Health & Wellness
Without sight for nearly 60 years, Wilmer Eye Institute board chairman Sandy Greenberg aims to end blindness.
n Valentine’s Day 1961, his mother sat near the foot of his hospital bed and the light was almost gone. “Son,” the doctor had told him a day earlier, “you’re going to be blind tomorrow.”
Sandy Greenberg was just 20 when he first heard those gut-punching words in a Detroit exam room, but they remain seared in his mind, just like the lasting image of his wife of 55 years, Sue. Or the memory of the patch of illuminated New York City grass that one of his college roommates and lifelong friends, Art Garfunkel (yes, him), pointed to freshman year and said “Look at what the light does to the color” during a walk on the corner of Amsterdam and 118th streets on Columbia University’s Upper West Side campus.
Everything else is a picture he has to paint in his imagination, like his three children and four grandchildren. Or his sense of the beloved Rembrandt that hangs in his Washington D.C. apartment. And, more recently, the presumed shocked expressions of board members and faculty at Johns Hopkins’ world-renowned Wilmer Eye Institute, when, six years ago, an impeccably dressed blind man who had grown up poor walked up to a note-less podium and issued an astonishing challenge. He eventually announced it publicly: The Sanford and Susan Greenberg Prize, $2 million in gold to whomever does the most to end blindness by the year 2020. This was his moonshot.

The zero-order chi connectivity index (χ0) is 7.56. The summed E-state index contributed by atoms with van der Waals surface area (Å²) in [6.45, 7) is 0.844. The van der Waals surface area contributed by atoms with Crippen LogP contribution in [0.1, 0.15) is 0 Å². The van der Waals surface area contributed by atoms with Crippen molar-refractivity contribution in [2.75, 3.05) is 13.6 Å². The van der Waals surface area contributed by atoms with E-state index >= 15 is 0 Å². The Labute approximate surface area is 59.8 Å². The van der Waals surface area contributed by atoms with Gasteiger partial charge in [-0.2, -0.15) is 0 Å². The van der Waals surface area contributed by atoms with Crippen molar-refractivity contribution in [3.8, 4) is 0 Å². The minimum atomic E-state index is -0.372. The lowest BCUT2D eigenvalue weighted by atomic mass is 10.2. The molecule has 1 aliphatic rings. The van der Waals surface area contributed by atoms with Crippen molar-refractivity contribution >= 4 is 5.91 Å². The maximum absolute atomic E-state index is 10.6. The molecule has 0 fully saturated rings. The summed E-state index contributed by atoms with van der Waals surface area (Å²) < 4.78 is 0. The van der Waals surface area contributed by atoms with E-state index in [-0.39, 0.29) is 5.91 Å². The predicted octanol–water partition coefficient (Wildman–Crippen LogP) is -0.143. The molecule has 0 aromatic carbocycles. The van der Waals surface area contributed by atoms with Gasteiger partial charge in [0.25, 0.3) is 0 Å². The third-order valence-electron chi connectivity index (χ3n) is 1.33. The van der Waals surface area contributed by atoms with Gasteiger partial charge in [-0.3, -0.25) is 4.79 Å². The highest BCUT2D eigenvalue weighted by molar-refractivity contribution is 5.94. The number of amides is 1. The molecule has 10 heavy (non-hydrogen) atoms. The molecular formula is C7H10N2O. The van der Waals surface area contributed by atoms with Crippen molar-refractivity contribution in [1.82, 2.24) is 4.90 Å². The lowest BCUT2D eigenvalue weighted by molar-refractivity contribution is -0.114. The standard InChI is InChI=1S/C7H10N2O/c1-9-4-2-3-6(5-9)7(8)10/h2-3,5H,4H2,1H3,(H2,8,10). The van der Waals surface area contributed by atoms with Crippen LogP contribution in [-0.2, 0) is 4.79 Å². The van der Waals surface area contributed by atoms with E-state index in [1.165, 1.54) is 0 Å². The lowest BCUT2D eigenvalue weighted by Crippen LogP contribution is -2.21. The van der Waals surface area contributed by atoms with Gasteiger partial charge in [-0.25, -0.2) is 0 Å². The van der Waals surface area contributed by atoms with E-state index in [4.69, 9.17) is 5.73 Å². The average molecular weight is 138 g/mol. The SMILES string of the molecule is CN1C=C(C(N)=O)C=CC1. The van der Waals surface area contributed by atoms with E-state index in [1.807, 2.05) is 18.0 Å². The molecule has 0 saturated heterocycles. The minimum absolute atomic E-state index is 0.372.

“This is our destiny,” Greenberg said. “End it, end it, end it.”
Greenberg with his Rembrandt in his apartment.
His story is a cruel irony and a fascinating paradox rolled into a remarkable life, powerful and inspiring enough to rally a group of the world’s top doctors and scientists, and undeniably audacious enough to garner the world’s attention.
Yes, Dr. Sanford Greenberg, chairman of the board of governors of one of the best eye institutes on the planet, is blind.
But you might not know it when you meet him. Standing just outside the door to his office in the Watergate building in D.C., without a cane or seeing-eye dog and dressed in a dark suit and purple tie, Greenberg is tall, well-built, and wearing glasses that rest near the graying hair at his temples. He offers a warm introduction and a firm handshake.
“You sit over there,” he says politely and deliberately, intimating a spot on the far end of a U-shaped white couch, “and I’ll sit over here.” As he does so carefully, a 1987 photo of him playing basketball against former Senator and New York Knick Bill Bradley comes into view over his left shoulder. “That’s what life is about,” he says. “You go beyond what you think you can do.”